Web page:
Prior to the official U.S. entry into the Second World War, American merchant ships carried needed supplies that supported the Allies in their desperate struggle against the Axis powers. Although German aircraft and submarines attacked American merchant ships when they entered war zones, the U.S. Neutrality Act of 1936 prevented them from being armed, even for self defense.
Pressure began to build for a change, and many sought to resurrect the idea of the Armed Guard Service, used during the First World War. Congress amended the Neutrality Act on 17 November 1941, barely three weeks before Pearl Harbor, to allow the U.S. Navy to arm merchant ships.
The section under the Navy Department for directing the Armed Guard Service during World War II, Op-23L, formulated doctrine, improved training, and overcame shortages of personnel and equipment. Primarily intended to protect the ship from enemy aircraft and submarines, the Navy’s standard Armed Guard detachment consisted of one 5-inch dual purpose gun, one 3-inch anti-aircraft gun and eight 20mm machine guns manned by one officer, 24 gunners and 3 communications personnel, the latter for liaison with Navy warships and shore stations.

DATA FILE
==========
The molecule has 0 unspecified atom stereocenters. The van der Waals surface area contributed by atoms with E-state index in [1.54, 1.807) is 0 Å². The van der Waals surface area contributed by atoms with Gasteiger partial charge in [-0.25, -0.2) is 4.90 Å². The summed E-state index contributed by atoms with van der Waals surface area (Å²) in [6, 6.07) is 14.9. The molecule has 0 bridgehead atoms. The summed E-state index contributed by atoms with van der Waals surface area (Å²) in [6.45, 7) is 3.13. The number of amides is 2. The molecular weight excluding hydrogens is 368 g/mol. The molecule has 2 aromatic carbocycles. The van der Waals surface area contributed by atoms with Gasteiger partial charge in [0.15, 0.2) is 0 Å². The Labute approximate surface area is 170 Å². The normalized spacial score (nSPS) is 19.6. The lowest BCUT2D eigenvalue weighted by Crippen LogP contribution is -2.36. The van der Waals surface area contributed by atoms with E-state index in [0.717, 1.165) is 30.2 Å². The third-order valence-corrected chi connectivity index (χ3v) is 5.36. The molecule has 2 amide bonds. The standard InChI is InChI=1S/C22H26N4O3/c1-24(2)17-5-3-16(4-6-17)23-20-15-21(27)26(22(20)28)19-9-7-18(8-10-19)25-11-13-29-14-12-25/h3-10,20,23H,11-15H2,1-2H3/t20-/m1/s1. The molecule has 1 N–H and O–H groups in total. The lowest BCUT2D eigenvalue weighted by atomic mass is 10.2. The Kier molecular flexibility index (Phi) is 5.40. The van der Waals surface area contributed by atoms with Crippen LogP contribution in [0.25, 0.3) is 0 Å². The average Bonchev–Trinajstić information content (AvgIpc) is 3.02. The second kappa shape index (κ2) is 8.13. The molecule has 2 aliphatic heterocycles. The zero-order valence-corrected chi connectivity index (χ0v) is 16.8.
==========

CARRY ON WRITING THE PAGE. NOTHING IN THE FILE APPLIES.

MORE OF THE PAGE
The often overlooked service was a huge and expensive effort. Over the course of the war, the Navy armed 6,236 merchant ships and placed Armed Guards on almost all the 5,114 U.S. owned ships, a task requiring almost 145,000 personnel in service. Many of those ships were attacked at sea or in foreign harbors and the enemy sunk 569 U.S.-flagged ships at a cost of 1,810 men. Over 8000 of those that served in the Armed Guards received decorations or commendations, including five Navy Crosses, two Legions of Merit, and seventy-five Silver Stars.
The training and armament of these detachments gave U.S. merchant ships the chance to fight off enemy air attacks and the firepower to engage enemy submarines.